David Bourget (Western Ontario)
David Chalmers (ANU, NYU)
Rafael De Clercq
Jack Alan Reynolds
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Hastings Center Report 42 (s1):S16-S18 (2012)
It is common to argue that animal experimentation is justified by its essential contribution to the advancement of medical science. But note that this argument actually contains two premises: an empirical claim that animal experimentation is essential to the advancement of medical science and an ethical claim that if research is essential to the advancement of medical science, then it is justified. Both claims are open to challenge, but in the logic of the case, only one of them needs to be shown false or moot in order to refute the argument. I argue that the ethical claim does not withstand scrutiny. In addition, the main so-called “alternatives” to animal research do not merit that label since they still involve the use of nonhuman animals.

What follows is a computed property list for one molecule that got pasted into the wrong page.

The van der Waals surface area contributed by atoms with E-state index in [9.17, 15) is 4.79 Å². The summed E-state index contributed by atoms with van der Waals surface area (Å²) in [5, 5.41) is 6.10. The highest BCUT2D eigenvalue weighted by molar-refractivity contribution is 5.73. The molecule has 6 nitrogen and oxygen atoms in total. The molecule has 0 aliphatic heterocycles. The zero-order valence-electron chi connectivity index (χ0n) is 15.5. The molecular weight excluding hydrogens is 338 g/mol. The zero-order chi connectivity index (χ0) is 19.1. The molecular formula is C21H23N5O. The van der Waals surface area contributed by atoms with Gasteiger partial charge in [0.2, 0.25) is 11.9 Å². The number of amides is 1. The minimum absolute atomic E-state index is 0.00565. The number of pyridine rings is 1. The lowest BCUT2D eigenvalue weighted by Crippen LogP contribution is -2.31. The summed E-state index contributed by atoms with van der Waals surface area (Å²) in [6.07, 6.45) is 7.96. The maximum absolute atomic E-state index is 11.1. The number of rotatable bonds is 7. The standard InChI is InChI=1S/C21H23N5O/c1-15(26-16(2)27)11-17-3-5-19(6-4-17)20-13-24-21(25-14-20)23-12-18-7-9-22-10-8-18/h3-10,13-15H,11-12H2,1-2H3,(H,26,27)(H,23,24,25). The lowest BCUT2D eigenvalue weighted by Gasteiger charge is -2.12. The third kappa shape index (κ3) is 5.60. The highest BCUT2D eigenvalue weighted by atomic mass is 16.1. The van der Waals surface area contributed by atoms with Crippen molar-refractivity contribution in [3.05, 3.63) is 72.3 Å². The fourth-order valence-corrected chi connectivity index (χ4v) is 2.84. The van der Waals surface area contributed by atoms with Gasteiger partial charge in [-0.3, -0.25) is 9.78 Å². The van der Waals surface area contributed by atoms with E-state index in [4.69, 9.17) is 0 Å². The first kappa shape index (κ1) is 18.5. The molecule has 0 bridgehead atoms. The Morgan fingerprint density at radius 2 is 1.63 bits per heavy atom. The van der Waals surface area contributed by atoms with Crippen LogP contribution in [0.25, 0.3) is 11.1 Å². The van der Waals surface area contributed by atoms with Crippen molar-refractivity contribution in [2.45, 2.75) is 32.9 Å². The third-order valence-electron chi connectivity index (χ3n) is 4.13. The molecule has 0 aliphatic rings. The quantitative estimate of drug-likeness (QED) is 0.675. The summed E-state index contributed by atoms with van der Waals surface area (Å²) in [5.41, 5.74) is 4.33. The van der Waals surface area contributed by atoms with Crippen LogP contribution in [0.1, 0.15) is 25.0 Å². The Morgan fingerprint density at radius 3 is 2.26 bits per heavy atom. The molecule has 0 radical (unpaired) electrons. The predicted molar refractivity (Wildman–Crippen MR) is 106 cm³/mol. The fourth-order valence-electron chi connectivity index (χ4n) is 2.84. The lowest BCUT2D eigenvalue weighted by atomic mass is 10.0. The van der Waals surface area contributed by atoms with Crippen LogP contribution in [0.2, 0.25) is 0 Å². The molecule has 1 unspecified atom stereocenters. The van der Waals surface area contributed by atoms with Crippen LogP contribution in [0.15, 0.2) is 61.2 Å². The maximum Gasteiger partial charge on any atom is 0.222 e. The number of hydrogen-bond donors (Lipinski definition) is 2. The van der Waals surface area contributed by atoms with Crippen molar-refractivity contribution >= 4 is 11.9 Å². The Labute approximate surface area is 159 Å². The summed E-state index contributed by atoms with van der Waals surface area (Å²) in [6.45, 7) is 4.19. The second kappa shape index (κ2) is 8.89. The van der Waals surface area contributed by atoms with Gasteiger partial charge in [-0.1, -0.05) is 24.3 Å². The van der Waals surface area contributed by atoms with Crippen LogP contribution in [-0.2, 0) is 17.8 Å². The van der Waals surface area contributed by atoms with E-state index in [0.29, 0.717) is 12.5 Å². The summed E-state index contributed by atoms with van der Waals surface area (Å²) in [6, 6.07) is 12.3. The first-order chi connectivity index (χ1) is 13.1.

|Keywords||the three Rs animal research animal experimentation|
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